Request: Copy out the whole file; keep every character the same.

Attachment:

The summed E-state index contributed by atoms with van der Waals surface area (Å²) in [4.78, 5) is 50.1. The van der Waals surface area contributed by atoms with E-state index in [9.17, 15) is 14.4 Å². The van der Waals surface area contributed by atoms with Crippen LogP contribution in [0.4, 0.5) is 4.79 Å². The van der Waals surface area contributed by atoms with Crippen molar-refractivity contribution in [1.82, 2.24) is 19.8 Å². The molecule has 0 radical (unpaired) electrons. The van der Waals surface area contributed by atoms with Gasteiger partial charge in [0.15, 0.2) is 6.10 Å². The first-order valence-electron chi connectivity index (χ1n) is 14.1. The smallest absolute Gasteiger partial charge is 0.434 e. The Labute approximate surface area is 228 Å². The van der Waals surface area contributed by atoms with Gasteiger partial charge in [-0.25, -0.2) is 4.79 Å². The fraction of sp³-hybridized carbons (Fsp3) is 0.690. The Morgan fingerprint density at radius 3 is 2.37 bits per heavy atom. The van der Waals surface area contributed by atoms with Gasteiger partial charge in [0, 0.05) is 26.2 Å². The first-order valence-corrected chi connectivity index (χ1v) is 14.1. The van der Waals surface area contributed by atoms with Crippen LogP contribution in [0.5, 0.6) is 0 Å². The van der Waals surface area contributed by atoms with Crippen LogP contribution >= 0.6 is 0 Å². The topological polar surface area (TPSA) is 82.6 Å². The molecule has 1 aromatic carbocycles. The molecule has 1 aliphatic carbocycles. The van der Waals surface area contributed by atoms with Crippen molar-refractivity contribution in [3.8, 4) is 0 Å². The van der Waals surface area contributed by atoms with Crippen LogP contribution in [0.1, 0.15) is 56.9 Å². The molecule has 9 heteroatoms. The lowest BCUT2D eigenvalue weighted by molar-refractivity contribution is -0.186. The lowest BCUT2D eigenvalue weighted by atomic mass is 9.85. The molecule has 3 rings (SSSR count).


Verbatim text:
The summed E-state index contributed by atoms with van der Waals surface area (Å²) in [4.78, 5) is 50.1. The van der Waals surface area contributed by atoms with E-state index in [9.17, 15) is 14.4 Å². The van der Waals surface area contributed by atoms with Crippen LogP contribution in [0.4, 0.5) is 4.79 Å². The van der Waals surface area contributed by atoms with Crippen molar-refractivity contribution in [1.82, 2.24) is 19.8 Å². The molecule has 0 radical (unpaired) electrons. The van der Waals surface area contributed by atoms with Gasteiger partial charge in [0.15, 0.2) is 6.10 Å². The first-order valence-electron chi connectivity index (χ1n) is 14.1. The smallest absolute Gasteiger partial charge is 0.434 e. The Labute approximate surface area is 228 Å². The van der Waals surface area contributed by atoms with Gasteiger partial charge in [-0.25, -0.2) is 4.79 Å². The fraction of sp³-hybridized carbons (Fsp3) is 0.690. The Morgan fingerprint density at radius 3 is 2.37 bits per heavy atom. The van der Waals surface area contributed by atoms with Gasteiger partial charge in [0, 0.05) is 26.2 Å². The first-order valence-corrected chi connectivity index (χ1v) is 14.1. The van der Waals surface area contributed by atoms with Crippen LogP contribution in [0.5, 0.6) is 0 Å². The van der Waals surface area contributed by atoms with Crippen LogP contribution >= 0.6 is 0 Å². The topological polar surface area (TPSA) is 82.6 Å². The molecule has 1 aromatic carbocycles. The molecule has 1 aliphatic carbocycles. The van der Waals surface area contributed by atoms with Crippen molar-refractivity contribution in [3.8, 4) is 0 Å². The van der Waals surface area contributed by atoms with Crippen LogP contribution in [0.1, 0.15) is 56.9 Å². The molecule has 9 heteroatoms. The lowest BCUT2D eigenvalue weighted by molar-refractivity contribution is -0.186. The lowest BCUT2D eigenvalue weighted by atomic mass is 9.85. The molecule has 3 rings (SSSR count).